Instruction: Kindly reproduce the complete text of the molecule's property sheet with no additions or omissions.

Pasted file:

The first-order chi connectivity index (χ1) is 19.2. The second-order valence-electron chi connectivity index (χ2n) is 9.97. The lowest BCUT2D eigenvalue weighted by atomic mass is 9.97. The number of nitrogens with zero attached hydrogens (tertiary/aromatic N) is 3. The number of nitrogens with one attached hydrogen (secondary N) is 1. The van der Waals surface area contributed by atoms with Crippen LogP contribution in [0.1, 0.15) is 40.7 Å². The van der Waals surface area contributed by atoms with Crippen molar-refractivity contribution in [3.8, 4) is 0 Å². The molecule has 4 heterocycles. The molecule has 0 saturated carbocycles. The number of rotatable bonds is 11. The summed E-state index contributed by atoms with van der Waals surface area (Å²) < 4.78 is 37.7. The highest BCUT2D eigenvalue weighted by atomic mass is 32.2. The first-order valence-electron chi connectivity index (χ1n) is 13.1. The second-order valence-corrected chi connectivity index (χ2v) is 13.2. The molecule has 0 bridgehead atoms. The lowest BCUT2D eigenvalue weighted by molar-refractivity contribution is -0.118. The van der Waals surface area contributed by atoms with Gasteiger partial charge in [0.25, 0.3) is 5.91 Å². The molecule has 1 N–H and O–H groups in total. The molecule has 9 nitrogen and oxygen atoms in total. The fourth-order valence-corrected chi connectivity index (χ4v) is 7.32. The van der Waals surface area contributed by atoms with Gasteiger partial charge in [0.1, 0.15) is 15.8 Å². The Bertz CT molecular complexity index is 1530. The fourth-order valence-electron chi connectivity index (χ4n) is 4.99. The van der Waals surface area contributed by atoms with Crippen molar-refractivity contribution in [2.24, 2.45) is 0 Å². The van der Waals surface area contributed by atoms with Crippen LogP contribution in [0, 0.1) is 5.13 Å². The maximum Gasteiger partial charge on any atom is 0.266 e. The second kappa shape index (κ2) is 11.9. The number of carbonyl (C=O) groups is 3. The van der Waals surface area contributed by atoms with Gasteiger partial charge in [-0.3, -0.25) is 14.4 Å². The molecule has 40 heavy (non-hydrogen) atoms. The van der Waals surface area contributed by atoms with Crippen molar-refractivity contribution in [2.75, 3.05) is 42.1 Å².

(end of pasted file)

The first-order chi connectivity index (χ1) is 19.2. The second-order valence-electron chi connectivity index (χ2n) is 9.97. The lowest BCUT2D eigenvalue weighted by atomic mass is 9.97. The number of nitrogens with zero attached hydrogens (tertiary/aromatic N) is 3. The number of nitrogens with one attached hydrogen (secondary N) is 1. The van der Waals surface area contributed by atoms with Crippen LogP contribution in [0.1, 0.15) is 40.7 Å². The van der Waals surface area contributed by atoms with Crippen molar-refractivity contribution in [3.8, 4) is 0 Å². The molecule has 4 heterocycles. The molecule has 0 saturated carbocycles. The number of rotatable bonds is 11. The summed E-state index contributed by atoms with van der Waals surface area (Å²) < 4.78 is 37.7. The highest BCUT2D eigenvalue weighted by atomic mass is 32.2. The first-order valence-electron chi connectivity index (χ1n) is 13.1. The second-order valence-corrected chi connectivity index (χ2v) is 13.2. The molecule has 0 bridgehead atoms. The lowest BCUT2D eigenvalue weighted by molar-refractivity contribution is -0.118. The van der Waals surface area contributed by atoms with Gasteiger partial charge in [0.25, 0.3) is 5.91 Å². The molecule has 1 N–H and O–H groups in total. The molecule has 9 nitrogen and oxygen atoms in total. The fourth-order valence-corrected chi connectivity index (χ4v) is 7.32. The van der Waals surface area contributed by atoms with Gasteiger partial charge in [0.1, 0.15) is 15.8 Å². The Bertz CT molecular complexity index is 1530. The fourth-order valence-electron chi connectivity index (χ4n) is 4.99. The van der Waals surface area contributed by atoms with Crippen molar-refractivity contribution in [2.24, 2.45) is 0 Å². The van der Waals surface area contributed by atoms with Crippen LogP contribution in [0, 0.1) is 5.13 Å². The maximum Gasteiger partial charge on any atom is 0.266 e. The second kappa shape index (κ2) is 11.9. The number of carbonyl (C=O) groups is 3. The van der Waals surface area contributed by atoms with Gasteiger partial charge in [-0.3, -0.25) is 14.4 Å². The molecule has 40 heavy (non-hydrogen) atoms. The van der Waals surface area contributed by atoms with Crippen molar-refractivity contribution in [2.75, 3.05) is 42.1 Å².